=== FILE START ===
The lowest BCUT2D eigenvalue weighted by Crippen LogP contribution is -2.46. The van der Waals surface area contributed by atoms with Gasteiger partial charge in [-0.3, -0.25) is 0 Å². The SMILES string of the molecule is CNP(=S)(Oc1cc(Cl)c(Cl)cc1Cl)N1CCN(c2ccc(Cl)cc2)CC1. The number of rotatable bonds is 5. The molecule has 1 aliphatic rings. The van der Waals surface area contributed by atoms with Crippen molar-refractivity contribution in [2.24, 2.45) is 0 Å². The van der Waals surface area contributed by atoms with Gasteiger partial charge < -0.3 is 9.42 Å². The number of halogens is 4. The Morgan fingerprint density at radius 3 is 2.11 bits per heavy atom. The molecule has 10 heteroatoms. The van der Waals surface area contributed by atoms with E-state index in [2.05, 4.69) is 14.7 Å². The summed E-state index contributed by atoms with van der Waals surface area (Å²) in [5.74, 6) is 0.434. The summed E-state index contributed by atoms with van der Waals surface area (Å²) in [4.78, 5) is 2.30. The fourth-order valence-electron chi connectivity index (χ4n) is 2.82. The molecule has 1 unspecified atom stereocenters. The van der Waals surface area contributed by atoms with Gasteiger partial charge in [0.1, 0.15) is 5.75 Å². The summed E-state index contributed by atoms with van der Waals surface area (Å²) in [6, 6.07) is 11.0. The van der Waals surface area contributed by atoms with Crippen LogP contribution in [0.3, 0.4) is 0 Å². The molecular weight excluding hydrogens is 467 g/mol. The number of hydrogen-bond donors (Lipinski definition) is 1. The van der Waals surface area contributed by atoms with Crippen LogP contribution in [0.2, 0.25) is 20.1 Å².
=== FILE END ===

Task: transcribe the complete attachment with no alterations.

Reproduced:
The lowest BCUT2D eigenvalue weighted by Crippen LogP contribution is -2.46. The van der Waals surface area contributed by atoms with Gasteiger partial charge in [-0.3, -0.25) is 0 Å². The SMILES string of the molecule is CNP(=S)(Oc1cc(Cl)c(Cl)cc1Cl)N1CCN(c2ccc(Cl)cc2)CC1. The number of rotatable bonds is 5. The molecule has 1 aliphatic rings. The van der Waals surface area contributed by atoms with Crippen molar-refractivity contribution in [2.24, 2.45) is 0 Å². The van der Waals surface area contributed by atoms with Gasteiger partial charge < -0.3 is 9.42 Å². The number of halogens is 4. The Morgan fingerprint density at radius 3 is 2.11 bits per heavy atom. The molecule has 10 heteroatoms. The van der Waals surface area contributed by atoms with E-state index in [2.05, 4.69) is 14.7 Å². The summed E-state index contributed by atoms with van der Waals surface area (Å²) in [5.74, 6) is 0.434. The summed E-state index contributed by atoms with van der Waals surface area (Å²) in [4.78, 5) is 2.30. The fourth-order valence-electron chi connectivity index (χ4n) is 2.82. The molecule has 1 unspecified atom stereocenters. The van der Waals surface area contributed by atoms with Gasteiger partial charge in [0.1, 0.15) is 5.75 Å². The summed E-state index contributed by atoms with van der Waals surface area (Å²) in [6, 6.07) is 11.0. The van der Waals surface area contributed by atoms with Crippen LogP contribution in [0.3, 0.4) is 0 Å². The molecular weight excluding hydrogens is 467 g/mol. The number of hydrogen-bond donors (Lipinski definition) is 1. The van der Waals surface area contributed by atoms with Crippen LogP contribution in [0.2, 0.25) is 20.1 Å².